"Recognizing that abortion is a very sensitive issue and that libertarians can hold good-faith views on both sides, we believe the government should be kept entirely out of the question, allowing all individuals to be guided by their own consciences. We oppose all restrictions on the sale of RU 486, and on the sale of menstruation-inducing contragestive pills, which block fertilized eggs from attaching themselves to the womb. We oppose legislation restricting or subsidizing women's access to abortion or other reproductive health services; this includes requiring consent of the prospective father, waiting periods, and mandatory indoctrination on fetal development, as well as Medicaid or any other taxpayer funding. It is particularly harsh to force someone who believes that abortion is murder to pay for another's abortion.
"We also condemn state-mandated abortions.
"It is the right and obligation of the pregnant woman, not the state, to decide the desirability or appropriateness of prenatal testing, Caesarean births, fetal surgery, voluntary surrogacy arrangements, and/or home births."
One additional sentence was inserted in the "Right to Property" plank. The new sentence reads: "We specifically condemn all government interference in the operation of private businesses, such as restaurants and airlines, by either requiring or prohibiting designated smoking or non-smoking areas for their employees or their customers."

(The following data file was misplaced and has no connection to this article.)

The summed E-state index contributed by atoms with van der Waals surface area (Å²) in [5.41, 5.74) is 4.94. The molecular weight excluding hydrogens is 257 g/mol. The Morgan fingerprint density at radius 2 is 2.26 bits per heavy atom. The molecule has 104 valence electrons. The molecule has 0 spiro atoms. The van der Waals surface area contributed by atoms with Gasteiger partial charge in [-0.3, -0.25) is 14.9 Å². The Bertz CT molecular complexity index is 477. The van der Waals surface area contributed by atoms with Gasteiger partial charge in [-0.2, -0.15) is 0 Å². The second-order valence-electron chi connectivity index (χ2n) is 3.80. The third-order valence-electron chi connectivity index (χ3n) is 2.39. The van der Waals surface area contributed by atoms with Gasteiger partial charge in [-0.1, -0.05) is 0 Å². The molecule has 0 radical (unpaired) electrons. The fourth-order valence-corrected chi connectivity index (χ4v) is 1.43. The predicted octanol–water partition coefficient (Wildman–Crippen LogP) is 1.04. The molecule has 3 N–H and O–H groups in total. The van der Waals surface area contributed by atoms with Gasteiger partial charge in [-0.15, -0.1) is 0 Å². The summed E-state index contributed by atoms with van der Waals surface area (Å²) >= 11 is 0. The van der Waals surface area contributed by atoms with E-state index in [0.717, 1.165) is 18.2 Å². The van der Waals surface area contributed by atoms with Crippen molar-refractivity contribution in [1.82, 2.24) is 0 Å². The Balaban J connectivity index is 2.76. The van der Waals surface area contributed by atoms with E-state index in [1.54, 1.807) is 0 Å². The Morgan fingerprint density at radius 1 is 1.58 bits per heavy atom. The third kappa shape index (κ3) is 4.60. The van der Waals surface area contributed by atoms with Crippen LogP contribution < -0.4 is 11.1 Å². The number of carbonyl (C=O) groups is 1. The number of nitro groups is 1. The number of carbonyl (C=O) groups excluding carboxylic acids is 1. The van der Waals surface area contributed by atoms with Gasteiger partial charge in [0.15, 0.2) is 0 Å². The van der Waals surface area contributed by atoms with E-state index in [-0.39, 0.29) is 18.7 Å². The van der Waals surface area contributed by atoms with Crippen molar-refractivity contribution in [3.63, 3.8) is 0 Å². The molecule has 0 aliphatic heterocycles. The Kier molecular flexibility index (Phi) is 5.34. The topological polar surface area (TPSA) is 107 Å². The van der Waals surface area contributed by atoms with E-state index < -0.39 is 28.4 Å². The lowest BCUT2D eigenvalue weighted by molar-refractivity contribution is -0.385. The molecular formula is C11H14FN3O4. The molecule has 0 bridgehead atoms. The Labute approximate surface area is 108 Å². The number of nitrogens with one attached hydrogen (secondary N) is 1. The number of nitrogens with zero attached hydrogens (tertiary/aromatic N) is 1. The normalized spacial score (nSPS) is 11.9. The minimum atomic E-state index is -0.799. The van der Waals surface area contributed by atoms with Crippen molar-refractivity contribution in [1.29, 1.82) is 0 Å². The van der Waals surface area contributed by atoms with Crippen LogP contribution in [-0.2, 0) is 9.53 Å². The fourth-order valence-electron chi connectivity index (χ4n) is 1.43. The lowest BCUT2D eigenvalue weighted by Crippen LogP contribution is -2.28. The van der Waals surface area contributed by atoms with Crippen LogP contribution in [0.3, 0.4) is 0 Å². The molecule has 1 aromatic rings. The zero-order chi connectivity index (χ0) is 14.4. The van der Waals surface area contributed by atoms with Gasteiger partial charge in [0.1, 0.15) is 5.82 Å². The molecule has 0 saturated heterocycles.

Showing concern for privacy issues relating to computer encryption technology, the delegates approved a replacement paragraph in the "Protection of Privacy" plank addressing that issue. The new paragraph reads: "We oppose all restrictions and regulations on the private development, sale, and use of encryption technology. We specifically oppose any requirement for disclosure of encryption methods or keys, including the government's proposals for so-called "key escrow" which is truly government access to keys, and any requirement for use of government-specified devices or protocols. We also oppose government classification of civilian research on encryption methods."
The old "Discrimination" plank was renamed "Freedom of Association and Government Discrimination." In addition, one word was changed -- "society" to "government" -- in the first paragraph of the plank, and the second paragraph was rewritten. The new wording is as follows: "Discrimination imposed by the government has brought disruption in normal relationships of people, set neighbor against neighbor, created gross injustices, destroyed voluntary communities, and diminished human potential. Anti-discrimination laws enforced by the government are the reverse side of the coin, and will for the same reasons create the same problems. Consequently, we oppose any government attempts to regulate private discrimination, including choices and preferences, in employment, housing, and privately owned businesses. The right to trade includes the right not to trade -- for any reasons whatsoever; the right of association includes the right not to associate, for exercise of the right depends upon mutual consent."